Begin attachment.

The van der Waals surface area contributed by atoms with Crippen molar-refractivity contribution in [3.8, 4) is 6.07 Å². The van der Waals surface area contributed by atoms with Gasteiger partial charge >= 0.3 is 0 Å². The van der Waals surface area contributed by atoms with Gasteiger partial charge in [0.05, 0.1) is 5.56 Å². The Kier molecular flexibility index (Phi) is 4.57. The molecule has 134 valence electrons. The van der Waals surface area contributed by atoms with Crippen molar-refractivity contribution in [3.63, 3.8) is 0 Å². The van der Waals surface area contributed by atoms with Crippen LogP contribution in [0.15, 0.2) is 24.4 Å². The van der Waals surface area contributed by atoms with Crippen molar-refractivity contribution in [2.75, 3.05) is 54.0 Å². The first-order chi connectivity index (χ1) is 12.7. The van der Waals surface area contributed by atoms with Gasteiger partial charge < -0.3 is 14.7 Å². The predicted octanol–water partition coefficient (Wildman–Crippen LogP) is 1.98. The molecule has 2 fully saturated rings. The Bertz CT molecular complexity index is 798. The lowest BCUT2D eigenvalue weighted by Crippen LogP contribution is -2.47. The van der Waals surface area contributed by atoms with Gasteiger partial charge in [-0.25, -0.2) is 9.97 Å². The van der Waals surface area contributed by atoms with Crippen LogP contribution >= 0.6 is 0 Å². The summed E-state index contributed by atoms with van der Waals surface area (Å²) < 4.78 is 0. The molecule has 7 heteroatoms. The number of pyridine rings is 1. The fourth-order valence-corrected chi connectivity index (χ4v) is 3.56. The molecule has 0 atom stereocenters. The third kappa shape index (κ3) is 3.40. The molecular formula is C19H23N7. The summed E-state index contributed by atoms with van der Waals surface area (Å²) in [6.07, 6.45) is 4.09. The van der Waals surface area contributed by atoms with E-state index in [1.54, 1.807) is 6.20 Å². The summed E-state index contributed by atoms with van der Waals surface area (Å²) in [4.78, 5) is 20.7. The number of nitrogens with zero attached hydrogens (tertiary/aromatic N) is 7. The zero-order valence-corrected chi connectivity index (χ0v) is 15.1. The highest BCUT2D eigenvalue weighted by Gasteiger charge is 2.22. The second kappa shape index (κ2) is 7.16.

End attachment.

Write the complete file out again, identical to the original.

The van der Waals surface area contributed by atoms with Crippen molar-refractivity contribution in [3.8, 4) is 6.07 Å². The van der Waals surface area contributed by atoms with Gasteiger partial charge >= 0.3 is 0 Å². The van der Waals surface area contributed by atoms with Gasteiger partial charge in [0.05, 0.1) is 5.56 Å². The Kier molecular flexibility index (Phi) is 4.57. The molecule has 134 valence electrons. The van der Waals surface area contributed by atoms with Crippen molar-refractivity contribution in [3.63, 3.8) is 0 Å². The van der Waals surface area contributed by atoms with Crippen LogP contribution in [0.15, 0.2) is 24.4 Å². The van der Waals surface area contributed by atoms with Crippen molar-refractivity contribution in [2.75, 3.05) is 54.0 Å². The first-order chi connectivity index (χ1) is 12.7. The van der Waals surface area contributed by atoms with Gasteiger partial charge < -0.3 is 14.7 Å². The predicted octanol–water partition coefficient (Wildman–Crippen LogP) is 1.98. The molecule has 2 fully saturated rings. The Bertz CT molecular complexity index is 798. The lowest BCUT2D eigenvalue weighted by Crippen LogP contribution is -2.47. The van der Waals surface area contributed by atoms with Gasteiger partial charge in [-0.25, -0.2) is 9.97 Å². The van der Waals surface area contributed by atoms with Crippen LogP contribution >= 0.6 is 0 Å². The summed E-state index contributed by atoms with van der Waals surface area (Å²) < 4.78 is 0. The molecule has 7 heteroatoms. The number of pyridine rings is 1. The fourth-order valence-corrected chi connectivity index (χ4v) is 3.56. The molecule has 0 atom stereocenters. The third kappa shape index (κ3) is 3.40. The molecular formula is C19H23N7. The summed E-state index contributed by atoms with van der Waals surface area (Å²) in [6.07, 6.45) is 4.09. The van der Waals surface area contributed by atoms with E-state index in [1.54, 1.807) is 6.20 Å². The summed E-state index contributed by atoms with van der Waals surface area (Å²) in [4.78, 5) is 20.7. The number of nitrogens with zero attached hydrogens (tertiary/aromatic N) is 7. The zero-order valence-corrected chi connectivity index (χ0v) is 15.1. The highest BCUT2D eigenvalue weighted by Gasteiger charge is 2.22. The second kappa shape index (κ2) is 7.16.